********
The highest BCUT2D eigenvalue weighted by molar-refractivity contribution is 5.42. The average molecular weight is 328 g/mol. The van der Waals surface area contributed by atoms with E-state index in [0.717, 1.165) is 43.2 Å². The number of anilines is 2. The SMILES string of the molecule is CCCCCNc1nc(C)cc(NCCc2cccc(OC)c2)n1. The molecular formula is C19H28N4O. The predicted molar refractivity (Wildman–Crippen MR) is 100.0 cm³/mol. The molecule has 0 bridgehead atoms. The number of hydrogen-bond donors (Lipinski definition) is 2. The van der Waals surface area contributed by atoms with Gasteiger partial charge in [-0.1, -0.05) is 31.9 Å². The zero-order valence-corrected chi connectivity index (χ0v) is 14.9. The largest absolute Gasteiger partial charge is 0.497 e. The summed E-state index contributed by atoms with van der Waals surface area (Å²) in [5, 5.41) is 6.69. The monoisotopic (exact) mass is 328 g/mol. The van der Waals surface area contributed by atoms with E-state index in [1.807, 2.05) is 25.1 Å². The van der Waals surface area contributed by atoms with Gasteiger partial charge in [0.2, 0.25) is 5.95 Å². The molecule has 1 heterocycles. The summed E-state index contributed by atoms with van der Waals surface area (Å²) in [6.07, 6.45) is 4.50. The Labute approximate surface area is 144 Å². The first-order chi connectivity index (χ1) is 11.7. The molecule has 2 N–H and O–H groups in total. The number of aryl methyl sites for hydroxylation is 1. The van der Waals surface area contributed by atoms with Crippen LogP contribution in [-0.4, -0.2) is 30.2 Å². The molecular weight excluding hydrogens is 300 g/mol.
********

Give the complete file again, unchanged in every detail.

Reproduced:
The highest BCUT2D eigenvalue weighted by molar-refractivity contribution is 5.42. The average molecular weight is 328 g/mol. The van der Waals surface area contributed by atoms with E-state index in [0.717, 1.165) is 43.2 Å². The number of anilines is 2. The SMILES string of the molecule is CCCCCNc1nc(C)cc(NCCc2cccc(OC)c2)n1. The molecular formula is C19H28N4O. The predicted molar refractivity (Wildman–Crippen MR) is 100.0 cm³/mol. The molecule has 0 bridgehead atoms. The number of hydrogen-bond donors (Lipinski definition) is 2. The van der Waals surface area contributed by atoms with Gasteiger partial charge in [-0.1, -0.05) is 31.9 Å². The zero-order valence-corrected chi connectivity index (χ0v) is 14.9. The largest absolute Gasteiger partial charge is 0.497 e. The summed E-state index contributed by atoms with van der Waals surface area (Å²) in [5, 5.41) is 6.69. The monoisotopic (exact) mass is 328 g/mol. The van der Waals surface area contributed by atoms with E-state index in [1.807, 2.05) is 25.1 Å². The van der Waals surface area contributed by atoms with Gasteiger partial charge in [0.2, 0.25) is 5.95 Å². The molecule has 1 heterocycles. The summed E-state index contributed by atoms with van der Waals surface area (Å²) in [6.07, 6.45) is 4.50. The Labute approximate surface area is 144 Å². The first-order chi connectivity index (χ1) is 11.7. The molecule has 2 N–H and O–H groups in total. The number of aryl methyl sites for hydroxylation is 1. The van der Waals surface area contributed by atoms with Crippen LogP contribution in [-0.4, -0.2) is 30.2 Å². The molecular weight excluding hydrogens is 300 g/mol.